Plastic pipe makes some plumbing a snap

March 14, 2009|By PAT LOGAN / Creators Syndicate

Dear Pat: I am totally redoing the kitchen and bathrooms in an older house. I plan to do the plumbing myself. Because I cannot solder copper pipe, can I just use plastic pipe throughout? - Erika K.

Dear Erika: Plastic pipes can be used throughout your remodeling projects. Although it can be a somewhat time-consuming task, it definitely is a do-it-yourself job. You will need to have to use several types of plastic-pipe materials to do the entire job. For no-pressure drain-waste-vent lines, or DMW, white polyvinyl chloride, or PVC, pipe is commonly used.

Rigid chlorinated polyvinyl chloride, or CPVC, plastic pipe is used for hot- and cold-water supply lines. Check the printing on the pipe to make sure it is CPVC. Also, CPVC pipe often is beige in color instead of white to make it easier to distinguish from drainage PVC pipe. Gray polybutylene, of BU, pipe is sometimes used for the supply lines.


The components of a residential plastic plumbing system can be connect by solvent welding, or with mechanical fasteners and couplings. For PVC and CPVC pipes, solvent welding is usually used. It is simple to glue the pieces together without leaks.

Mechanical couplings are typically used with the flexible BU pipes. Using the couplings makes it easy to remove or change things at a later time.

Solvent welding is used for many types of plastic assembly in addition to plumbing. The solvents melt the surface of the plastic breaking down the long chemical chains. When the chains reform across the joint as the solvent evaporates, the two pieces are bonded together.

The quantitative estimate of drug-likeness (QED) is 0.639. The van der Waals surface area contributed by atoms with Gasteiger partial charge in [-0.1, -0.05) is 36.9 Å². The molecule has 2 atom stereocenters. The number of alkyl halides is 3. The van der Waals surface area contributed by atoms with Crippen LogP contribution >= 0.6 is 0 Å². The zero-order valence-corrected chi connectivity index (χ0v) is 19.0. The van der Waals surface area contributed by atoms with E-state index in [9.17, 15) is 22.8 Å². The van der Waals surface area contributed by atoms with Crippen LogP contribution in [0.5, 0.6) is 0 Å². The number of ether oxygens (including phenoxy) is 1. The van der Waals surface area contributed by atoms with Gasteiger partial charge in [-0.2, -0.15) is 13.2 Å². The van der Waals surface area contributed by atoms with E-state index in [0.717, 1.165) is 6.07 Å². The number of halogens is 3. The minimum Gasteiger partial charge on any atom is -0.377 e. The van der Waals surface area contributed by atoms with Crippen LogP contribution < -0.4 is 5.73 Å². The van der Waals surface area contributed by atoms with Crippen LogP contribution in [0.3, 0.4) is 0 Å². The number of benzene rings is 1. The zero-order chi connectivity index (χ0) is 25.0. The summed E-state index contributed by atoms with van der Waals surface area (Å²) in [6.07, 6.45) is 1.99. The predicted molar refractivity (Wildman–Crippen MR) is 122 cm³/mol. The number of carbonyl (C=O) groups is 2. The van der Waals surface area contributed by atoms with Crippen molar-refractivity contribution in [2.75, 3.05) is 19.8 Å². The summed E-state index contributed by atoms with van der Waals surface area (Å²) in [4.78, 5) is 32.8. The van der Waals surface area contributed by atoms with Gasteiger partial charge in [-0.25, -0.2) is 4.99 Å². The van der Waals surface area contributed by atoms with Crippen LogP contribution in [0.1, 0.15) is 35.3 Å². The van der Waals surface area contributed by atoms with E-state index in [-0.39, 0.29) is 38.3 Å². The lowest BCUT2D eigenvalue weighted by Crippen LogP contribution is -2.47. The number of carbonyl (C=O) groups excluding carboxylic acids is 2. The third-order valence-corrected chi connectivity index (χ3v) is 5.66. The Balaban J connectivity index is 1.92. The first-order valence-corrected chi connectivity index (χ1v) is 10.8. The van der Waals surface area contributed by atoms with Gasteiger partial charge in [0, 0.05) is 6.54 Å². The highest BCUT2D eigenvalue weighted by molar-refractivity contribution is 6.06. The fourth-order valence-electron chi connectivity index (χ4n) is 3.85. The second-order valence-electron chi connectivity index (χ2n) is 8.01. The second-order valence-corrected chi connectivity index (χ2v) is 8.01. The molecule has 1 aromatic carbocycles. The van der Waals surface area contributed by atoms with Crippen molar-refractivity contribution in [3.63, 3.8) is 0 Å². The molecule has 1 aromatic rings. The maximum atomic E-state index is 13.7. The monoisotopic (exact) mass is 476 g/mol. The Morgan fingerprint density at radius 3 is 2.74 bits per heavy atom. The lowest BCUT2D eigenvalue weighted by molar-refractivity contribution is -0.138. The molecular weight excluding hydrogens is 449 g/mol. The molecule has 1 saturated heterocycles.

Although most pipe material for sale at today's retailers should be similar, it is a good idea to purchase all your pipes and fittings from the same supplier to ensure that they are manufactured of the same material. This also ensures that the parts fit together with the proper clearances for the strongest solvent-weld joint.

Plastic piping is durable but can sometimes be flawed, especially near the ends. Inspect each piece for cracks or scratches. Avoid using pieces with even fine cracks. A small scratch should fill in well enough when the solvent is applied.

It also is important for the end of a pipe to be cut squarely so it seats completely in the fitting. If it is not cut squarely, use a hacksaw, or better yet a special plastic pipe-cutter, to square the end. It sounds as though you will be doing a lot of pipe cutting, so it might be worthwhile to invest in a saw blade just for plastics.

You will find a burr around the edge of the cut pipe. Use a file or a utility knife on an angle to scrape it off. A tight fit between the outside of the pipe and the inside of the fitting is important for a good weld. Don't clean off the burr with sandpaper because you might take off more than just the burr.

Apply a primer/cleaner to the end of the pipe and to the inside of the fittings. Do not touch the cleaned surfaces. Brush a coating of solvent on the end of the pipe and the inside of the fitting. Push them together, give them a slight twist and hold them for a few seconds.

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